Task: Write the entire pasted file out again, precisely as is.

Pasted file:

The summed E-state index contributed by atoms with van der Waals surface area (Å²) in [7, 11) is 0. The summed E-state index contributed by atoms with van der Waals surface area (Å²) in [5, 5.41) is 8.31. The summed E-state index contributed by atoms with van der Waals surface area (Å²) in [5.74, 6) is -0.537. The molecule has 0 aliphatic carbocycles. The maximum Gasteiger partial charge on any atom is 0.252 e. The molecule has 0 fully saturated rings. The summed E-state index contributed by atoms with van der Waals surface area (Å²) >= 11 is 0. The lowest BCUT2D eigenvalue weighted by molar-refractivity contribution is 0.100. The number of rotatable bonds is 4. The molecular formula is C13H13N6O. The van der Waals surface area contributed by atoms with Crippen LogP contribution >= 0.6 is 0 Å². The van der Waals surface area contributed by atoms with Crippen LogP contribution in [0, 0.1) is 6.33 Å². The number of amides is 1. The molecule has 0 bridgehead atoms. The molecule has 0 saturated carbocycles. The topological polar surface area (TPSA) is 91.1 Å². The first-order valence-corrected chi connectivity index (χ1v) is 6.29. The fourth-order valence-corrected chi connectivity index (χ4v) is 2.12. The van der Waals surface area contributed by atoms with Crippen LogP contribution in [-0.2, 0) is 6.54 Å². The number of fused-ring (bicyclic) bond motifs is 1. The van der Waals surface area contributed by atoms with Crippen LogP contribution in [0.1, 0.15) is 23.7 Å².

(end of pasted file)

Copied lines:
The summed E-state index contributed by atoms with van der Waals surface area (Å²) in [7, 11) is 0. The summed E-state index contributed by atoms with van der Waals surface area (Å²) in [5, 5.41) is 8.31. The summed E-state index contributed by atoms with van der Waals surface area (Å²) in [5.74, 6) is -0.537. The molecule has 0 aliphatic carbocycles. The maximum Gasteiger partial charge on any atom is 0.252 e. The molecule has 0 fully saturated rings. The summed E-state index contributed by atoms with van der Waals surface area (Å²) >= 11 is 0. The lowest BCUT2D eigenvalue weighted by molar-refractivity contribution is 0.100. The number of rotatable bonds is 4. The molecular formula is C13H13N6O. The van der Waals surface area contributed by atoms with Crippen LogP contribution >= 0.6 is 0 Å². The van der Waals surface area contributed by atoms with Crippen LogP contribution in [0, 0.1) is 6.33 Å². The number of amides is 1. The molecule has 0 bridgehead atoms. The molecule has 0 saturated carbocycles. The topological polar surface area (TPSA) is 91.1 Å². The first-order valence-corrected chi connectivity index (χ1v) is 6.29. The fourth-order valence-corrected chi connectivity index (χ4v) is 2.12. The van der Waals surface area contributed by atoms with Crippen LogP contribution in [-0.2, 0) is 6.54 Å². The number of fused-ring (bicyclic) bond motifs is 1. The van der Waals surface area contributed by atoms with Crippen LogP contribution in [0.1, 0.15) is 23.7 Å².